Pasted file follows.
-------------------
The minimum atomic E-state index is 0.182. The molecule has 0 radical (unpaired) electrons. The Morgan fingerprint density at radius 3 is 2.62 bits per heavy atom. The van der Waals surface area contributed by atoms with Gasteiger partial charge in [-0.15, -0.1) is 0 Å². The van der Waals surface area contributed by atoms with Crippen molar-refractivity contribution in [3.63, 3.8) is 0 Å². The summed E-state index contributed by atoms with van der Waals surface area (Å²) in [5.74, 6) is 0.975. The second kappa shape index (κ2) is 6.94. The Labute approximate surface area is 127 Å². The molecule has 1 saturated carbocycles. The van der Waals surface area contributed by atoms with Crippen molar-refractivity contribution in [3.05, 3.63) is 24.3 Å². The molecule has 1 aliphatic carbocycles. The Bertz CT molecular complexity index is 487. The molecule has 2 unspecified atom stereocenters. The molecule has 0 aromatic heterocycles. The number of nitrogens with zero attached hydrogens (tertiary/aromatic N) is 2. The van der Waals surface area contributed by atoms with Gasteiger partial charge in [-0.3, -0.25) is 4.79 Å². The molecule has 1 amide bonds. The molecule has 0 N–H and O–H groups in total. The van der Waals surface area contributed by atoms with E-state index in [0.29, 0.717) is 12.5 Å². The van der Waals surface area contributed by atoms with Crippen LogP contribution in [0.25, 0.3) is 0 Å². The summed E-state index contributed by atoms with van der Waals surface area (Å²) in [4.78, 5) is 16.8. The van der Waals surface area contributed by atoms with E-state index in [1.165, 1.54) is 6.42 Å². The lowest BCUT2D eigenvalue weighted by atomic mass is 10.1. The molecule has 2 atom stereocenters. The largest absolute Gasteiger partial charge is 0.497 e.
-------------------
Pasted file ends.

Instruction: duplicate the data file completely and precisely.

The minimum atomic E-state index is 0.182. The molecule has 0 radical (unpaired) electrons. The Morgan fingerprint density at radius 3 is 2.62 bits per heavy atom. The van der Waals surface area contributed by atoms with Gasteiger partial charge in [-0.15, -0.1) is 0 Å². The van der Waals surface area contributed by atoms with Crippen molar-refractivity contribution in [3.63, 3.8) is 0 Å². The summed E-state index contributed by atoms with van der Waals surface area (Å²) in [5.74, 6) is 0.975. The second kappa shape index (κ2) is 6.94. The Labute approximate surface area is 127 Å². The molecule has 1 saturated carbocycles. The van der Waals surface area contributed by atoms with Crippen molar-refractivity contribution in [3.05, 3.63) is 24.3 Å². The molecule has 1 aliphatic carbocycles. The Bertz CT molecular complexity index is 487. The molecule has 2 unspecified atom stereocenters. The molecule has 0 aromatic heterocycles. The number of nitrogens with zero attached hydrogens (tertiary/aromatic N) is 2. The van der Waals surface area contributed by atoms with Gasteiger partial charge in [-0.3, -0.25) is 4.79 Å². The molecule has 1 amide bonds. The molecule has 0 N–H and O–H groups in total. The van der Waals surface area contributed by atoms with E-state index in [0.29, 0.717) is 12.5 Å². The van der Waals surface area contributed by atoms with Crippen LogP contribution in [0.25, 0.3) is 0 Å². The summed E-state index contributed by atoms with van der Waals surface area (Å²) in [4.78, 5) is 16.8. The van der Waals surface area contributed by atoms with E-state index in [1.165, 1.54) is 6.42 Å². The lowest BCUT2D eigenvalue weighted by atomic mass is 10.1. The molecule has 2 atom stereocenters. The largest absolute Gasteiger partial charge is 0.497 e.